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>JOHN ----- you wrote ::
>""I even see on the web a golf plantation in Michigan. And another one
>in Hawaii. So the traditional usage of the word is not restricted to
>the south. ""
>You have made my point exactly -- the usage of the word " Plantation " was
>never restricted to the South ( USA ) . It was a common< routine > land
>description in the 1600-1700 Northeast USA e.g. Delaware , Pennsylvania ,
I agree with that point.
>Now we hear farm , ranch , etc, but vitually never Plantation in a generic
>sense in those areas , unless someone is trying to add a " mystique " to the
I don't agree with that point. Maybe in your experience where you live
it's true, but it's not true in my experience.
>I also agree that slaveholding was not restricted to the South i.e. some
> ( Union ) states had slaves, or almost as bad , " indentured servants " ,
>while many Southerners did not practice and / or actively opposed slavery .
Slavery in the Americas is a long and complicated subject. The first
colony to legalize slavery was Massachusetts. But we're getting far
afield from the topics of this list.
>However , I would have been remiss if I had not clearly stated that the "
>plantations " of my Quaker ancestors were not slaveholding ; in fact 200
>years later , many of their descendents even broke with their Orthodox
>Brethern to fight for the freedom of everyone in the American Civil War as "
>Progressive Quakers " or "Quaker Baptists".
>Incidentally , the " Plantations " in Hawaii may be just that !!
As Niven has pointed out, one major plantation in Hawaii was and is
owned by a Sinclair family. One of them was on this list, although
he seems to not be on it right now.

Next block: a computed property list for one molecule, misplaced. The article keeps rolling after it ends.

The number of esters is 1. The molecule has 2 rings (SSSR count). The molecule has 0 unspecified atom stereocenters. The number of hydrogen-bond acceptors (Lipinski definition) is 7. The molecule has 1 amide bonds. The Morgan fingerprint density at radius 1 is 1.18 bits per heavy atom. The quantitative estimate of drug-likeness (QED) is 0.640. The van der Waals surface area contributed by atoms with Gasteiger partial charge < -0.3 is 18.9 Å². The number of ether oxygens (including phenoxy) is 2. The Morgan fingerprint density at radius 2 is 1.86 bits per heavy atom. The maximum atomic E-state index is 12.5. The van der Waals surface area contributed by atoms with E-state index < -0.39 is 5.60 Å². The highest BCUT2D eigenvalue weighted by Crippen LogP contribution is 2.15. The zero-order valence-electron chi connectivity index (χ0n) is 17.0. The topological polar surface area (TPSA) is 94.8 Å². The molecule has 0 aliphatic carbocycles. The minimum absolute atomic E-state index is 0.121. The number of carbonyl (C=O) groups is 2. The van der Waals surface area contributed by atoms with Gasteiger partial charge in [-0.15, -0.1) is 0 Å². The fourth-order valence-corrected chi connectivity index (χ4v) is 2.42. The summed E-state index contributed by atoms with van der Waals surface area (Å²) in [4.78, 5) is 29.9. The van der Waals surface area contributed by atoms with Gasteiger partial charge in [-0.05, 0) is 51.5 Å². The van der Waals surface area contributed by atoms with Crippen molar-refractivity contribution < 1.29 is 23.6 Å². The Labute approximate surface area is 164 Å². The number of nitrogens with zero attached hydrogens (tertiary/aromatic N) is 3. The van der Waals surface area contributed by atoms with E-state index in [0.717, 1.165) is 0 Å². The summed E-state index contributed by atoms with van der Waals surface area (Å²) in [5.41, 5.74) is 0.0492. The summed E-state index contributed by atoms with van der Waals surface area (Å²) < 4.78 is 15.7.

> Many of
>these are and were large and old agricultural enterprises -- Castle and
>Cooke may still be one such Plantation ( pineapples ) ??
Now you're making my point. :-)
>Amelia Island Plantation may also have been a seacoast plantation or part of
>one -- rice , hay , etc. were grown on some of the Florida , Georgia , etc. "
>southern " plantations --many islands were owned by a single family .
The Quartermans were planters on the South Carolina and Georgia coast
for two centuries, so I'm aware of this. Yes, rice was one of the main
The owner of a plantation was called a planter. That term has mostly
fallen out of usage in the states. Plantation, however, while rarer
than it used to be, is still a living word.
This is related to Sinclairs in that my Sinclairs emigrated from Thurso
to Georgia. The first immigrant lived in Brooks County, Georgia, which
is far inland, but several of his sons and daughters moved around 1870
to Darien, Georgia, on the coast, where there was a longstanding (since
1733) Scots colony, which had extensive sailing ship commerce with
Thurso and other points. One of his daughters was my great-grandmother.
That immigrant, Benjamin Waters Sinclair, and his family were opposed
to slaveholding, which partly explains why his daughter married a Quarterman.
John S. Quarterman <email@example.com>
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